Published works: 

'Communications', Journal of Negro History 18 (1933), pp. 92-101

Youth and Race (London: British Christian Endeavour Union, 1936)

Christianity and Race Relations (London, 1943)

Freedom for All Men (London: Livingstone Press, 1943)

The Colour Bar (London: New Mildmay Press, 1945)

Date of birth: 
08 Oct 1882

Kamal Chunchie (re-established the Coloured Men's Institute (CMI) with Moody in 1933), C. L. R. James (served on the executive committee of the League of Coloured Peoples, contributor to The Keys), Jomo Kenyatta, Ras Makonnen, Una Marson, R. S. Nehra (executive committee of the League of Coloured Peoples), George Padmore, Paul Robeson, Shoran Singha (served on the CMI with Moody), R. K. Sorabji (served on the CMI with Moody).

Contributions to periodicals: 

The Keys [Journal of the League of Coloured Peoples]

News Notes [League of Coloured Peoples]

Letter [League of Coloured Peoples]

Newsletter [League of Coloured Peoples]

The Times (26 May 1938; 30 May 1938; 9 June 1938)

Secondary works: 

Adi, Hakim, and Sherwood, Marika, Pan-African History: Political Figures from Africa and the Diaspora since 1787 (London: Routledge, 2003)

Bute, E. L., and Harmer, H. J. P., The Black Handbook: The People, History and Politics of Africa and the African Diaspora (London: Cassell, 1997)

Dabydeen, David, Gilmore, John and Jones, Cecily, The Oxford Companion to Black British History (Oxford: Oxford University Press, 2007)

Daily Gleaner, 13 September 1923, p. 10.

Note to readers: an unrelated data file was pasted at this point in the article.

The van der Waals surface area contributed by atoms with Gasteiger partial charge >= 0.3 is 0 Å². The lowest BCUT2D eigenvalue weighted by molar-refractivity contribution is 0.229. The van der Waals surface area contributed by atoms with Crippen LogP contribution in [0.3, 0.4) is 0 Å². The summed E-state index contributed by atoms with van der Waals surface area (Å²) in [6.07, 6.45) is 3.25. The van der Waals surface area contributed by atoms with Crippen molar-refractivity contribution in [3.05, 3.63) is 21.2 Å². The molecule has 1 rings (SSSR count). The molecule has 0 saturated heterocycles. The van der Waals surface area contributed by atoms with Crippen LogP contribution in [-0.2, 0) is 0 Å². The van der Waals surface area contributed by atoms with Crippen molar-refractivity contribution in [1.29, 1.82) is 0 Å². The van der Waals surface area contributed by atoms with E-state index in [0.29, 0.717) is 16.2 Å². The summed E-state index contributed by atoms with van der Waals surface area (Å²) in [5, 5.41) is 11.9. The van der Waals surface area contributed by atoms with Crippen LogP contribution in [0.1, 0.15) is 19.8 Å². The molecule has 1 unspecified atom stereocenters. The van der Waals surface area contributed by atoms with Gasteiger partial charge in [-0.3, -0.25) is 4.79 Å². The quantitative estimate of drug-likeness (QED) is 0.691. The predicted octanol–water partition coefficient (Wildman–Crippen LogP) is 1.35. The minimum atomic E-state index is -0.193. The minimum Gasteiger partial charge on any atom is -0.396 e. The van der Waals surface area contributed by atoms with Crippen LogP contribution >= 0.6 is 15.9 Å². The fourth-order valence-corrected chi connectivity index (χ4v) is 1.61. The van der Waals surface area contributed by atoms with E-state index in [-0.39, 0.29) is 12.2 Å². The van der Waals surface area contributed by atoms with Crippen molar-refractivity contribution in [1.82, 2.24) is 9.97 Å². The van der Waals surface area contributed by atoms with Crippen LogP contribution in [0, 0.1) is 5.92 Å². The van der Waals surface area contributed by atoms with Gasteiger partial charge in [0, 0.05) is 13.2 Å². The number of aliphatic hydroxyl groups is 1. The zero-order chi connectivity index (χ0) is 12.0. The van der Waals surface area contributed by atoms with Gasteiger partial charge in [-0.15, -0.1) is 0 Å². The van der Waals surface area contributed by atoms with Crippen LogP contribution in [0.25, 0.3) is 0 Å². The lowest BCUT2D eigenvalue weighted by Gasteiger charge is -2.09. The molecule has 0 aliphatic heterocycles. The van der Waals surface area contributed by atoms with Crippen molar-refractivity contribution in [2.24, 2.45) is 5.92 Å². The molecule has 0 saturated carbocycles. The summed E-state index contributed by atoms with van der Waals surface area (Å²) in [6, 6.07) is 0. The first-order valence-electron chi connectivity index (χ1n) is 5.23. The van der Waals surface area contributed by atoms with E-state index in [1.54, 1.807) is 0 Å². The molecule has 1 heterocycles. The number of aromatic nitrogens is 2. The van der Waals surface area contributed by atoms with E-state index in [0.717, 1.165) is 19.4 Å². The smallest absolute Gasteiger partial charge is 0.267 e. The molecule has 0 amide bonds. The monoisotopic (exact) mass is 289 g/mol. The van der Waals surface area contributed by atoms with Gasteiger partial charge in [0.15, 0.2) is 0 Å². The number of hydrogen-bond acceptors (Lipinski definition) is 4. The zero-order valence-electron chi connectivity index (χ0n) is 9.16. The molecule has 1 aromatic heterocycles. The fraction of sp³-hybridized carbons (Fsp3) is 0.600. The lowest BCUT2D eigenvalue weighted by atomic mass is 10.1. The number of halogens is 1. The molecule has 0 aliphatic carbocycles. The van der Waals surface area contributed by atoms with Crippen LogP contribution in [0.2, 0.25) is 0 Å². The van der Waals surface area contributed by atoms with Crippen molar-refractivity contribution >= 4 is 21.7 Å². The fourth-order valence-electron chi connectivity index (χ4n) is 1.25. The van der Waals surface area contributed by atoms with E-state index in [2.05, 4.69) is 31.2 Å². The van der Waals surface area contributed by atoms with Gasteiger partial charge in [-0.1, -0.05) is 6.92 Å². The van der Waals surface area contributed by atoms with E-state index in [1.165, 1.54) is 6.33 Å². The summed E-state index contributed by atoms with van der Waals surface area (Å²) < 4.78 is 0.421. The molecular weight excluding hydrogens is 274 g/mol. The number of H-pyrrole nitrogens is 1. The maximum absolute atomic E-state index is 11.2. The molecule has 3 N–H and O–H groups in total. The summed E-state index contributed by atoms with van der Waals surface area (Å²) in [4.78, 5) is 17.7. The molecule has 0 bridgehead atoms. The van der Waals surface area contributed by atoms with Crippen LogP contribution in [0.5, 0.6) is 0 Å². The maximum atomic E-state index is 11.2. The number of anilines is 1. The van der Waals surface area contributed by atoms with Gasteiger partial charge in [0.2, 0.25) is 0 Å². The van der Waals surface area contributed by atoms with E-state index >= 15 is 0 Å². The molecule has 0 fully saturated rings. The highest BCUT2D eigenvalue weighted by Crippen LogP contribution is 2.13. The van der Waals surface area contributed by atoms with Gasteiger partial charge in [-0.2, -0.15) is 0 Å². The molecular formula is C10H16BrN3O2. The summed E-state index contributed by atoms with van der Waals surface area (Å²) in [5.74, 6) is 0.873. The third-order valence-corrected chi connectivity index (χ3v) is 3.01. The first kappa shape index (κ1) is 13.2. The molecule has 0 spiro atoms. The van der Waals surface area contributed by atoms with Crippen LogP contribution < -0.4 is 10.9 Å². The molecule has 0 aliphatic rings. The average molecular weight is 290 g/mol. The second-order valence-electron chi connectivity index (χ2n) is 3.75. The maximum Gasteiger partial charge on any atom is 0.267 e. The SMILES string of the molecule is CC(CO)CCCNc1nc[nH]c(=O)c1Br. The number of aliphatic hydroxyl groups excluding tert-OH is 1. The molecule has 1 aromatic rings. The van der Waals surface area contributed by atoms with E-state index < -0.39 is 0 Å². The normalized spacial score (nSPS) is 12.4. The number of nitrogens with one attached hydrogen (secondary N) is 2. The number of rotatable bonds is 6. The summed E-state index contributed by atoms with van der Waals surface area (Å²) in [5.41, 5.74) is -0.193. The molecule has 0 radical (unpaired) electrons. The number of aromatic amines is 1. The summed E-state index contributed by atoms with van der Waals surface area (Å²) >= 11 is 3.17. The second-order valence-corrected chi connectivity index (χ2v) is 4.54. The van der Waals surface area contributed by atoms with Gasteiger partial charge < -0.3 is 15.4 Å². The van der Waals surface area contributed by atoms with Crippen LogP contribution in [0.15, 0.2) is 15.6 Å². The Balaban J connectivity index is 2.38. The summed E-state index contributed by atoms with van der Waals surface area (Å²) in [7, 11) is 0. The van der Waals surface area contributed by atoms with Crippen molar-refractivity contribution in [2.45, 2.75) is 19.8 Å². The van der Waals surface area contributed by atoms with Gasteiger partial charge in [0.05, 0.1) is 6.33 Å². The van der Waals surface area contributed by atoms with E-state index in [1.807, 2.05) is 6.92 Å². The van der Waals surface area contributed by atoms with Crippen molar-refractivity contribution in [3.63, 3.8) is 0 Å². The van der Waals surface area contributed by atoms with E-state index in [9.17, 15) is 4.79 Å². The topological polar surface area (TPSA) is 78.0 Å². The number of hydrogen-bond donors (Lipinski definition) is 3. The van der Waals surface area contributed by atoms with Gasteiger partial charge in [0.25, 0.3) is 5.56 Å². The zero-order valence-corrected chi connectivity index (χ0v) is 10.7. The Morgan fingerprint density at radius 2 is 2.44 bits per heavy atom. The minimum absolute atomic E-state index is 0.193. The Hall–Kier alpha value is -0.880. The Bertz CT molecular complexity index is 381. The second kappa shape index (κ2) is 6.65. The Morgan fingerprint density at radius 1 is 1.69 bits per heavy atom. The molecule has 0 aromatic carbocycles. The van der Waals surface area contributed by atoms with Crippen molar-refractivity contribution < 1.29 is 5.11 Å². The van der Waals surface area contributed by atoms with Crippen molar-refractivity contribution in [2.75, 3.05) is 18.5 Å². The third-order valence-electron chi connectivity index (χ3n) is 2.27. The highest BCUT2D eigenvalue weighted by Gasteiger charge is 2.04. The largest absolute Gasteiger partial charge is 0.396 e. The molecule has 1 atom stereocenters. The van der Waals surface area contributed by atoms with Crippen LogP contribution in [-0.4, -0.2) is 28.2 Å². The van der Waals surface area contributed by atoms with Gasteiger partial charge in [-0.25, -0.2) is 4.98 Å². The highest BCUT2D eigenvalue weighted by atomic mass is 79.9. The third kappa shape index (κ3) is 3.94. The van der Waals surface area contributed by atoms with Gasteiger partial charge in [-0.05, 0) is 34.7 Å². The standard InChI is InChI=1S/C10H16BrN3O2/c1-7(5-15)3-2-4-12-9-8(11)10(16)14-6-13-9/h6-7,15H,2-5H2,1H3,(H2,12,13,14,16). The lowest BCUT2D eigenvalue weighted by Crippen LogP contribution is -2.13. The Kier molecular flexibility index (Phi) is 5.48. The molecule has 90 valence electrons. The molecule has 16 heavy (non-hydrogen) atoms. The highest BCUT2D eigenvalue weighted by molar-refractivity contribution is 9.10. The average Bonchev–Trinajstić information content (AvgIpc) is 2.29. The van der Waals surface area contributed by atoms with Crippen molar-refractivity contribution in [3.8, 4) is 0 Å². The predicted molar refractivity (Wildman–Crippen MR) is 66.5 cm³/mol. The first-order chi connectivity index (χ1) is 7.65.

Daily Gleaner, 28 March 1930, pp. 17, 24.

Fryer, Peter, Staying Power: The History of Black People in Britain (London: Pluto, 1984)

Joannou, Maroula, 'Nancy Cunard's English Journey', Feminist Review 78 (2004), pp. 141-63.

Killingray, David, Race, Faith and Politics: Harold Moody and the League of Coloured Peoples (London: Goldsmiths College, 1999)

Killingray, David, 'Moody, Harold Arundel', Oxford Dictionary of National Biography (Oxford: Oxford University Press, 2004) [http://www.oxforddnb.com/view/article/35084]

Macdonald, Roderick J., 'Dr. Harold Arundel Moody and the League of Coloured Peoples, 1931-1947: A Retrospective View', Race XIV (1972-3), pp. 291-2.

Makonnen, Ras, Pan-Africanism from Within (Nairobi; London: Oxford University Press, 1973)

Morris, Sam, 'Moody - The Forgotten Visionary', New Community I (1971-2), pp. 193-6.

Rush, Anne Spry, 'Imperial Identity in Colonial Minds: Harold Moody and the League of Coloured Peoples, 1931-50', Twentieth Century British History 13 (2002), pp. 356-83.

Schwarz, Bill, West Indian Intellectuals in Britain (Manchester: Manchester University Press, 2003)

Thompson, Vincent Bakpetu, Africa and Unity: The Evolutuon of Pan-Africanism (London; Harlow: Longmans, 1969)

Vaughan, David Archibald, Negro Victory: The Life Story of Dr Harold Moody (London: Independent Press, 1950)

Visram, Rozina, Asians in Britain: 400 Years of History (London: Pluto, 2002)

Archive source: 

Moody Mss, Private Collection

Anti-slavery society Mss, Bodleian Library of Commonwealth and African Studies, Rhodes House, Oxford

Notes, newspaper cuttings, photographs, National Register of Archives, private collection

CO, DO, WO, HO series, National Archives, Kew

Arthur Creech Jones Mss, Bodleian Library of Commonwealth and African Studies, Rhodes House, Oxford

Lord Lugard Mss, Bodleian Library of Commonwealth and African Studies, Rhodes House, Oxford